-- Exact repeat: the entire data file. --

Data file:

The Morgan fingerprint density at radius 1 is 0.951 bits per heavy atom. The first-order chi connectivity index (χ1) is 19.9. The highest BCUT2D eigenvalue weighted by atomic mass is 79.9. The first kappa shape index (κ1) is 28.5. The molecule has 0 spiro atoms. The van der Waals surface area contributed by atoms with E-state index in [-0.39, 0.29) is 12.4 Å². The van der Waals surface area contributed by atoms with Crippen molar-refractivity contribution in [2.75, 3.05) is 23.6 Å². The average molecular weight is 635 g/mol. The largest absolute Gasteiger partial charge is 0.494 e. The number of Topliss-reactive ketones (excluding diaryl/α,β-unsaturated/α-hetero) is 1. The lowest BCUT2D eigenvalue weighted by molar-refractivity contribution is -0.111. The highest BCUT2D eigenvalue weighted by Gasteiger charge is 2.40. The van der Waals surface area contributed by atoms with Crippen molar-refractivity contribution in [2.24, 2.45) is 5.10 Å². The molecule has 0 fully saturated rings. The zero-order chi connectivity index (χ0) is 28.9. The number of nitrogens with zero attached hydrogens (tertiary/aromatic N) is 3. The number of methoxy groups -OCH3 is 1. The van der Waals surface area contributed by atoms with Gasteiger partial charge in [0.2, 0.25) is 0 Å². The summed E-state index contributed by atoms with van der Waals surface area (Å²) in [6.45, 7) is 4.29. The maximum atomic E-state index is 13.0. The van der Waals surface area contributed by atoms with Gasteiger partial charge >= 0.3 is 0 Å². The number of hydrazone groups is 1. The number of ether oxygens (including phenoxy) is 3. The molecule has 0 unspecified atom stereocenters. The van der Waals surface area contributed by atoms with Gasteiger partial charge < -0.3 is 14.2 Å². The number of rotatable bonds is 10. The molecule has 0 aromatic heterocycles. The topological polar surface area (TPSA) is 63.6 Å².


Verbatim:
The Morgan fingerprint density at radius 1 is 0.951 bits per heavy atom. The first-order chi connectivity index (χ1) is 19.9. The highest BCUT2D eigenvalue weighted by atomic mass is 79.9. The first kappa shape index (κ1) is 28.5. The molecule has 0 spiro atoms. The van der Waals surface area contributed by atoms with E-state index in [-0.39, 0.29) is 12.4 Å². The van der Waals surface area contributed by atoms with Crippen molar-refractivity contribution in [2.75, 3.05) is 23.6 Å². The average molecular weight is 635 g/mol. The largest absolute Gasteiger partial charge is 0.494 e. The number of Topliss-reactive ketones (excluding diaryl/α,β-unsaturated/α-hetero) is 1. The lowest BCUT2D eigenvalue weighted by molar-refractivity contribution is -0.111. The highest BCUT2D eigenvalue weighted by Gasteiger charge is 2.40. The van der Waals surface area contributed by atoms with Crippen molar-refractivity contribution in [2.24, 2.45) is 5.10 Å². The molecule has 0 fully saturated rings. The zero-order chi connectivity index (χ0) is 28.9. The number of nitrogens with zero attached hydrogens (tertiary/aromatic N) is 3. The number of methoxy groups -OCH3 is 1. The van der Waals surface area contributed by atoms with Gasteiger partial charge in [0.2, 0.25) is 0 Å². The summed E-state index contributed by atoms with van der Waals surface area (Å²) in [6.45, 7) is 4.29. The maximum atomic E-state index is 13.0. The van der Waals surface area contributed by atoms with Gasteiger partial charge >= 0.3 is 0 Å². The number of hydrazone groups is 1. The number of ether oxygens (including phenoxy) is 3. The molecule has 0 unspecified atom stereocenters. The van der Waals surface area contributed by atoms with Gasteiger partial charge < -0.3 is 14.2 Å². The number of rotatable bonds is 10. The molecule has 0 aromatic heterocycles. The topological polar surface area (TPSA) is 63.6 Å².